The Baltic War which began in the novel 1633 is still raging, and the time-lost Americans of Grantville - the West Virginia town hurled back into the seventeenth century by a mysterious cosmic accident - are caught in the middle of it.
Gustavus Adolphus, King of Sweden and Emperor of the United States of Europe, prepares a counter-attack on the combined forces of France, Spain, England, and Denmark - former enemies which have allied in the League of Ostend to destroy the threat to their power that the Americans represent - which are besieging the German city of Luebeck.
Elsewhere in war-torn Europe, several American plans are approaching fruition. Admiral Simpson of Grantville frantically races against time to finish the USE Navy's ironclad ships - desperately needed to break the Ostender blockade of the Baltic ports. A commando unit sent by Mike Stearns to England prepares the rescue the Americans being held in the Tower of London.
In Amsterdam, Rebecca Stearns continues three-way negotiations with the Prince of Orange and the Spanish Cardinal-Infante who has conquered most of the Netherlands. And, in Copenhagen, the captured young USE naval officer Eddie Cantrell tries to persuade the King of Denmark to break with the Ostender alliance, all while pursuing a dangerous romantic involvement with one of the Danish princesses.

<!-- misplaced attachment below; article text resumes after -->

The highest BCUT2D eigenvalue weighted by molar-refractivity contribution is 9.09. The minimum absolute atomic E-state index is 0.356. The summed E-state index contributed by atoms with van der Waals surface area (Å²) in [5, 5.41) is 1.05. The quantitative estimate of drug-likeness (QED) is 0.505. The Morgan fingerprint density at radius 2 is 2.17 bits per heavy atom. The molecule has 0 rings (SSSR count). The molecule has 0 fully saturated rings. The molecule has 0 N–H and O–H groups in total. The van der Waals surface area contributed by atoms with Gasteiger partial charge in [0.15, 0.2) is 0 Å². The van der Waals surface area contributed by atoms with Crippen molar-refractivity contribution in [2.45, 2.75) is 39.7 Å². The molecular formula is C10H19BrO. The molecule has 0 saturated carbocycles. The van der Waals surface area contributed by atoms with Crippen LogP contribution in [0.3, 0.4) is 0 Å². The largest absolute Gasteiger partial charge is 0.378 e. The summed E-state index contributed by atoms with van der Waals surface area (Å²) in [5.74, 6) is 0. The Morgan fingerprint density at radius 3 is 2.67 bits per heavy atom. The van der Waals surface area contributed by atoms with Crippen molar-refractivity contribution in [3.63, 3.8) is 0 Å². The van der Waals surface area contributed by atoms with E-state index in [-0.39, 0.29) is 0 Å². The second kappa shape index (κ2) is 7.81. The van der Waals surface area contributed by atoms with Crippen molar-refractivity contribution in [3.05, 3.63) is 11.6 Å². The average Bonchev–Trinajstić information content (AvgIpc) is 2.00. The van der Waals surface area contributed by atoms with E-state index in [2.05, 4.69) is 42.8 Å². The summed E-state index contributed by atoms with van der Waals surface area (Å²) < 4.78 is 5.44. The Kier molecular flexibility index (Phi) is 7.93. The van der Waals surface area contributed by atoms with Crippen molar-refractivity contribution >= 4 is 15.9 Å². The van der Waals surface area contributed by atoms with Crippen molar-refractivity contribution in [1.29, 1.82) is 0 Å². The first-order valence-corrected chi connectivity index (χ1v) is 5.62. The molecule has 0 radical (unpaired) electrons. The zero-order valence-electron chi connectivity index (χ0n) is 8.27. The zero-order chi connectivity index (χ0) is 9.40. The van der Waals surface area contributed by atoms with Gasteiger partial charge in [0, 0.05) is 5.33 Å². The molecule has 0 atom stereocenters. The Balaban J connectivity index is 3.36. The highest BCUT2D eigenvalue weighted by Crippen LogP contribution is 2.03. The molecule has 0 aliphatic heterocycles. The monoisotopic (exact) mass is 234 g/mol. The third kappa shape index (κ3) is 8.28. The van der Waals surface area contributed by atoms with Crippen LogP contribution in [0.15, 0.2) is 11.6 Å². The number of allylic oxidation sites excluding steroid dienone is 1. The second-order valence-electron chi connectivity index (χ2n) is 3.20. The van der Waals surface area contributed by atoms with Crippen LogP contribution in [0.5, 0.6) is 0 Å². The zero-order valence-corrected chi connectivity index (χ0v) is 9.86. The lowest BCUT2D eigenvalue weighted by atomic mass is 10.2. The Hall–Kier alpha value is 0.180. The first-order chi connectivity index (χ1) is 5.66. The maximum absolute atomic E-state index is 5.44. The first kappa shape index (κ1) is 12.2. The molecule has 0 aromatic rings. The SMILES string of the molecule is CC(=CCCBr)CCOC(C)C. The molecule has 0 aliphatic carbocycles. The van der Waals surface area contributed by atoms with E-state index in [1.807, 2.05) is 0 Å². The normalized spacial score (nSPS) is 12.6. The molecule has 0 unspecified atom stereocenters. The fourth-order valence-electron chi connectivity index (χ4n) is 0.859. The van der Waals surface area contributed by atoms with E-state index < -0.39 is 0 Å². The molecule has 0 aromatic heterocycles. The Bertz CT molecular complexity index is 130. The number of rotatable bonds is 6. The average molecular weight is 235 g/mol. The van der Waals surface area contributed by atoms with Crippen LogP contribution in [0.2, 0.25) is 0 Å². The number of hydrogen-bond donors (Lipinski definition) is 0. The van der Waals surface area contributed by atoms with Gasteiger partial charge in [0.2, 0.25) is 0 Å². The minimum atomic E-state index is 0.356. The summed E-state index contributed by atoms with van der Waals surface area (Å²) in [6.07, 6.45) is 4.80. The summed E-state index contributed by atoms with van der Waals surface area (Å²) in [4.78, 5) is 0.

©2007 Eric Flint and David Weber (P)2013 Recorded Books
Love the series but looking at it fork off I hesitate to read more. I will no doubt but a new reader is going to have to go to the wiki to see which book is next.
Regular guy, Engineer, Reader
Of the Ring of Fire Books this is one of the most important. This is full novel written by the originators. It introduces and fleshes out key characters and events that set the scene for almost every ROF and Grantville Gazette story. Given the number of accents and settings these books are tough work for narrators, I overlooked that in my earlier critcism, although I stand behind my opinion, you can't buy better work than this commercially with this material.
Perhaps some some charitable souls will produce the Grantville Gazette for the Blind and Audible will pick it up.
Ok, I guess you could take points away it being a bit wordy or perhaps even chatty is s better term, but that is part of its charm. Just enough military action, plenty of political intrigue, most quite relevant to today, and so many interesting characters. What's not to like. Plus its history marries sci fi, a personal match made in heaven. Good stuff!
I discovered audio books when my required reading for my profession left me with no time to read for pleasure. Now every chore is a read.
when I first started this series I thought the timeframe and locale was so obscure that only a true history nerd would be able to appreciate the nuances of changes wrought by trans located redneck time travelers. For many of the events that is true. But the rollicking plot and affectionate good humor of the characters make the obscure historical references all the more charming for their history nerd quaintness.
Not as good as the first two, but still fun. I am amazed at all the history that occurs in this time period.
Seemed to drag on a bit where the other books kept pace with what I would have liked. Still a great read. Pro tip: what audible doesn't tell you is that there are two other books before 1635.
I love the narrator and how he makes the story come to life. The story itself is great with characters developing according the time and events.
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